Target Setting and Quality Improvement in Pediatric Diabetes Care
Department of Pediatrics, Institute for Clinical Sciences, Sahlgrenska Academy, University of Gothenburg, Box 426, 405 30 Gothenburg, Sweden; email@example.com
Region Västra Götaland, Sahlgrenska University Hospital, The Queen Silvia Children’s Hospital, Rondvägen 10, 416 50 Gothenburg, Sweden
How to cite: Forsander, G. Target Setting and Quality Improvement in Pediatric Diabetes Care. Cent. Eur. Ann. Clin. Res. 2020, 2(1), 29; doi:10.35995/ceacr2010029.
Received: 4 November 2020 / Accepted: 14 November 2020 / Published: 17 November 2020
diabetes self-care; target setting; person-centered care; technology; education
Background and Aims
Diabetes management imposes considerable challenges to patients and families. Poor metabolic control is strongly associated with serious health complications, both acute and in the long run. The costs for society and health care organizations because of diabetes-related complications are huge and override markedly the costs for technical equipment such as pumps and sensors.
Regimen adherence is assumed to be a key determinant of metabolic control, and some studies of children and adolescents have shown this to be the case, although it is clear that other factors contribute to it [1
]. Minority groups are at high risk for diabetes-related poor metabolic control and health complications [2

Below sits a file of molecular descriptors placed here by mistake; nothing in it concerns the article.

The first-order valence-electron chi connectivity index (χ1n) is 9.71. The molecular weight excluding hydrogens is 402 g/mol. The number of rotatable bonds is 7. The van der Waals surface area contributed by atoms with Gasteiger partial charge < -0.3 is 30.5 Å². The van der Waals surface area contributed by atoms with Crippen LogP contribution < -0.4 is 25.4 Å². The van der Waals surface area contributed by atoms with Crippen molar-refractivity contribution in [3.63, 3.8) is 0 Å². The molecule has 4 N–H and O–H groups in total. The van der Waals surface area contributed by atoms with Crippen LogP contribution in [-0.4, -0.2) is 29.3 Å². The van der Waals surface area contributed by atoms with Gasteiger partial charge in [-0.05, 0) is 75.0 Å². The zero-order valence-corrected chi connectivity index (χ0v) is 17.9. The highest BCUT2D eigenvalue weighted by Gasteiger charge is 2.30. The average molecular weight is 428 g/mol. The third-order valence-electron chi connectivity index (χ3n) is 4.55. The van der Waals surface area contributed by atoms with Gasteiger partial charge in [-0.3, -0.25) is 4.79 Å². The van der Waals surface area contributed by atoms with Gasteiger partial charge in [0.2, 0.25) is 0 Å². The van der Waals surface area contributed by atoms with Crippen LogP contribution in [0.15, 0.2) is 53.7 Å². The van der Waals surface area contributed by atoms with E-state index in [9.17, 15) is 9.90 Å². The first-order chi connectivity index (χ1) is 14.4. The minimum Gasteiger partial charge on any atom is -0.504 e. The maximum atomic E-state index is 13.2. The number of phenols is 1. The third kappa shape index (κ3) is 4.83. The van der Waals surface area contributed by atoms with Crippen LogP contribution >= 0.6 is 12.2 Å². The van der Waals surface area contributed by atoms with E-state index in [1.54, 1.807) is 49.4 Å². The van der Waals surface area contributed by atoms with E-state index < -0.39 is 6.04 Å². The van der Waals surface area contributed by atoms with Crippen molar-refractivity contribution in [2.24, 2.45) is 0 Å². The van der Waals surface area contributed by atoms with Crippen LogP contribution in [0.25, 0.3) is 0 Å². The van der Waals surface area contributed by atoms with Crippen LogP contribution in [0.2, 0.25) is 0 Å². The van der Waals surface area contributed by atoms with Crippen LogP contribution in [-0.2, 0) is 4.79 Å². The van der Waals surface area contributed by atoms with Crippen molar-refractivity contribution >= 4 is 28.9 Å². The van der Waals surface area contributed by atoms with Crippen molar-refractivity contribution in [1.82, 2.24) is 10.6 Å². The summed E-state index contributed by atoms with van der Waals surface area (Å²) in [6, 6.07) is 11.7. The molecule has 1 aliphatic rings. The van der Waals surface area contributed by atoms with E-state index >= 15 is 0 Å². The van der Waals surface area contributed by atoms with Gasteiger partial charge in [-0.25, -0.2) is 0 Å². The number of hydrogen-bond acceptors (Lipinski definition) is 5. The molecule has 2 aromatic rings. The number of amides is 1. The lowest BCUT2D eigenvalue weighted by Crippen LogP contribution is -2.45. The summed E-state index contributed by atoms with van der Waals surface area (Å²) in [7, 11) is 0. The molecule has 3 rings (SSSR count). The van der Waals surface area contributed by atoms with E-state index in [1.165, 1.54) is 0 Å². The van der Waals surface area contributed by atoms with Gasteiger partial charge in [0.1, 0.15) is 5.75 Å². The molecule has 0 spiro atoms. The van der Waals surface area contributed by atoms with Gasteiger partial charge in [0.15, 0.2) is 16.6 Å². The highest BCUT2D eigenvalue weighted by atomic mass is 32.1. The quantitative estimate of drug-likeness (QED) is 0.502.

]. My talk aims to present educational tools and strategies in a broad sense. The ultimate goal is to support an optimal diabetes self-care, striving for normoglycaemia. Every patient and family should ideally receive backup from the diabetes team based on the individual’s needs and circumstances.
Materials and Methods
Some local studies performed at the Queen Silvia Children’s hospital (DSBUS), Gothenburg, over recent years, as well as national initiatives to improve the outcome of diabetes self-care, will be presented. The Swedish National Pediatric Registry (SWEDIABKIDS) is an online registry which is updated on a daily basis and allows for in-house and national comparison [4
]. The national goal on a group level for HbA1c value is now for patients aged 0–17.99 years is 48 mmol/mol (6.5%).
In Sweden, 96% of children with diabetes aged <18 years are on it/rtCGM and around 65% are on a pump. All equipment, as well as insulin and glucagon, is reimbursed and free of charge for the patients. In January 2020, HbA1c < 48 mmol/mol (6.5%) was noted in 44.3% of the children at DSBUS (total Sweden 36%) and HbA1c < 57mmol/mol (7.4%) in 78.3% of the children at DSBUS (total Sweden 68%). HbA1c > 64mmol/mol (8%), which we regard as a breaking point for immediate intervention by the multidisciplinary diabetes team, was noted in 8% of the children at DSBUS (total Sweden 13.3%).
A formula for success in diabetes care is: Target setting; Person/family centered care; A high level of knowledge in the team; A dedicated team work; Structured, repeated education of all team members, children, families, school staff; Access to modern, high quality insulin brands and updated technology without limitation of prescriptions related to the family’s social situation or economy [5